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How long is 95 minutes?

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It's about eight times as long as The First spacewalk.
In other words, 95 minutes is 7.90 times the length of The First spacewalk, and the length of The First spacewalk is 0.130 times that amount.
(1965) (Alexi Lenovo, a.k.a. Алексе́й Архи́пович Лео́нов)
On March 18th, 1965, during the Voskhod 2 Soviet space mission, cosmonaut Alexey Arkhipovich Leonov conducted the first human spacewalk, which lasted 12 minutes. The total mission length was 1,600 minutes.
It's about one-tenth as long as The First light bulb test (Edison, 1879).
In other words, 95 minutes is 0.1090 times the length of The First light bulb test (Edison, 1879), and the length of The First light bulb test (Edison, 1879) is 9.170 times that amount.
(Thomas Edison's filament Thread No. 9) (1879) (total time)
Lit at 1:30am on October 22nd, 1879, the first Edison completed his first majorly successful test of his light bulb, which continued to burn for 870 minutes until the bulb glass succumbed to the heat and cracked, extinguishing the filament. Within 1,580,000 minutes of his success, Edison was selling 45,000 light bulbs per day to large companies across the country.
It's about one-tenth as long as The First Transatlantic Flight (Alcock and Brown, 1919).
In other words, 95 minutes is 0.0978 times the length of The First Transatlantic Flight (Alcock and Brown, 1919), and the length of The First Transatlantic Flight (Alcock and Brown, 1919) is 10.20 times that amount.
(John Alcock and Arthur Whitten Brown) (1919) (first non-stop flight)
In an effort to win a £10,000 prize from London's The Daily Mail, John Alcock and Arthur Brown completed a flight from St. John's, Newfoundland to Connemara, Ireland in 16 hours and 12 minutes in June, 1919. In spite of their fame as aviators, Brown would never fly again after this trip and Alcock would lose his life during a flight to France less than 263,000 minutes later.
It's about one-twentieth as long as The Battle of Fort Sumter.
In other words, the length of The Battle of Fort Sumter is 21 times 95 minutes.
(1861)
The first battle of the American Civil War, the Battle of Fort Sumter began with the shelling of the Fort at 4:30 am on April 12th, 1861 and concluded with the surrender of the Fort by its Commander Robert Anderson at about 1:30pm on April 13th, 2,000 minutes later. The Battle's only casualties were the accidental shootings of two Union soldiers during the surrender ceremony.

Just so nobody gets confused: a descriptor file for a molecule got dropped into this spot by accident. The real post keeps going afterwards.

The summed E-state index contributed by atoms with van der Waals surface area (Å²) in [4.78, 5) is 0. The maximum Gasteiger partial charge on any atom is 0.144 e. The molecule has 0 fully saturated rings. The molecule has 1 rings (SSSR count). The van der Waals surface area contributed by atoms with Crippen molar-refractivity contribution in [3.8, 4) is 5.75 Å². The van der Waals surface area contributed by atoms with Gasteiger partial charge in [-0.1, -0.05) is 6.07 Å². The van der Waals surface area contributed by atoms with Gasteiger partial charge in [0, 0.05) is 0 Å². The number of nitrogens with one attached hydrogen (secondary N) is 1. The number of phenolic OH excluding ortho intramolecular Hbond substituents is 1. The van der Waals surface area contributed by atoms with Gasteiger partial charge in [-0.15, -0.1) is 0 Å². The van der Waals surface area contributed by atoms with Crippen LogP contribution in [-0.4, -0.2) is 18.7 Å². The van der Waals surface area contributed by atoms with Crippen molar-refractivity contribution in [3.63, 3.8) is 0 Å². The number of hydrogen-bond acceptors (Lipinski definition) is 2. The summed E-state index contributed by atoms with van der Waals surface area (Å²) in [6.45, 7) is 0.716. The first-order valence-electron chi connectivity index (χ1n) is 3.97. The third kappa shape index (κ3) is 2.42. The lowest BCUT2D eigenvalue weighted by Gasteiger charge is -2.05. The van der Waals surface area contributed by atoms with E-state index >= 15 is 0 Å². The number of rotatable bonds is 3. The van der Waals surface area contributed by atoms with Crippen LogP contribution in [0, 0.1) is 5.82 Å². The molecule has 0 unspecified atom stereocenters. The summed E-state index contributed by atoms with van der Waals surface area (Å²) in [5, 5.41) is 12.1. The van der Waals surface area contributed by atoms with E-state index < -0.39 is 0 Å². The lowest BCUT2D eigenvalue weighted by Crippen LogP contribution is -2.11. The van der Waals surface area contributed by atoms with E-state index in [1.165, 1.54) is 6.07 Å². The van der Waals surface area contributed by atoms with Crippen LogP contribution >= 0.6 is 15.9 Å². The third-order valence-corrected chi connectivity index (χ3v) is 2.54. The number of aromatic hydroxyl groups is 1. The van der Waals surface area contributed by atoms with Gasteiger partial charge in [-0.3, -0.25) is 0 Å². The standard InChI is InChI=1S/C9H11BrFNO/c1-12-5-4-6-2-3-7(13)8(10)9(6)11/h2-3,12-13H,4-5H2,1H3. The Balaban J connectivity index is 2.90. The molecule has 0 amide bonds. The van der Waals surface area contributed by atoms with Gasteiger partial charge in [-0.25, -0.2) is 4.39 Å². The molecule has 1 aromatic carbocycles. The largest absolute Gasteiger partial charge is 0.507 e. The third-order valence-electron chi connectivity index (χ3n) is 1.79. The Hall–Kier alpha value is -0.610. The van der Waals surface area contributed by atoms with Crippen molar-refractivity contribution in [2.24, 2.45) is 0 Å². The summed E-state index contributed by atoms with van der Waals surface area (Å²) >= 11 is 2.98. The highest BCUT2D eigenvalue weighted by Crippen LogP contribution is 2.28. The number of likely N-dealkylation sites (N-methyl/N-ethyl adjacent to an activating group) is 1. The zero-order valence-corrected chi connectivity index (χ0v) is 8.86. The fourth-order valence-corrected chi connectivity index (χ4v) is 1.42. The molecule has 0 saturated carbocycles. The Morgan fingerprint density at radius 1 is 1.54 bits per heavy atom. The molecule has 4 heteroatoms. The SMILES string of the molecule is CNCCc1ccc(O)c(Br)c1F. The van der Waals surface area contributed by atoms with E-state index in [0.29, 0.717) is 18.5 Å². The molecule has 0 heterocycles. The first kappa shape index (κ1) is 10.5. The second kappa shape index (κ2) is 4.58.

It's about one-thirty-fifth as long as The Great Chicago Fire.
In other words, the length of The Great Chicago Fire is 30 times 95 minutes.
(1871) (Chicago, Illinois)
The Great Chicago Fire started at about 9am and burned for 3,000 minutes between October 8th and October 10th, 1871. Chicago had experienced twenty smaller fires in the 20,000 minutes leading up to the blaze, due to drought conditions, strong winds, and the abundance of wooden buildings at the time.
It's about one-seventieth as long as The Voyage of the Titanic.
In other words, 95 minutes is 0.01435 times the length of The Voyage of the Titanic, and the length of The Voyage of the Titanic is 69.690 times that amount.
(a.k.a. RMS Titanic) (1912) (from Southampton, Hampshire, England to near the Grand Banks of Newfoundland)
Four days, 14 hours, and 20 minutes into its maiden voyage, the RMS Titanic had completely sunk after colliding with an iceberg. The sinking was one of the deadliest maritime disasters in peacetime history, resulting in the deaths of 1,517 passengers and crew.
It's about 100 times as long as The San Francisco earthquake of 1906.
In other words, 95 minutes is 109 times the length of The San Francisco earthquake of 1906, and the length of The San Francisco earthquake of 1906 is 0.00917 times that amount.
(1906) (Mussel Rock Fault, California) (sensible duration)
The San Francisco earthquake of 1906 caused perceptible shaking of the ground for about 0.8750 minutes. The most devastating natural disaster in California's history, the quake was felt as far away and southern Oregon and western Nevada, and resulted in about 3,000 deaths, the displacement of 55% - 70% of the city's population, and the shifting of some spots of ground by up to 6 m (20 ft).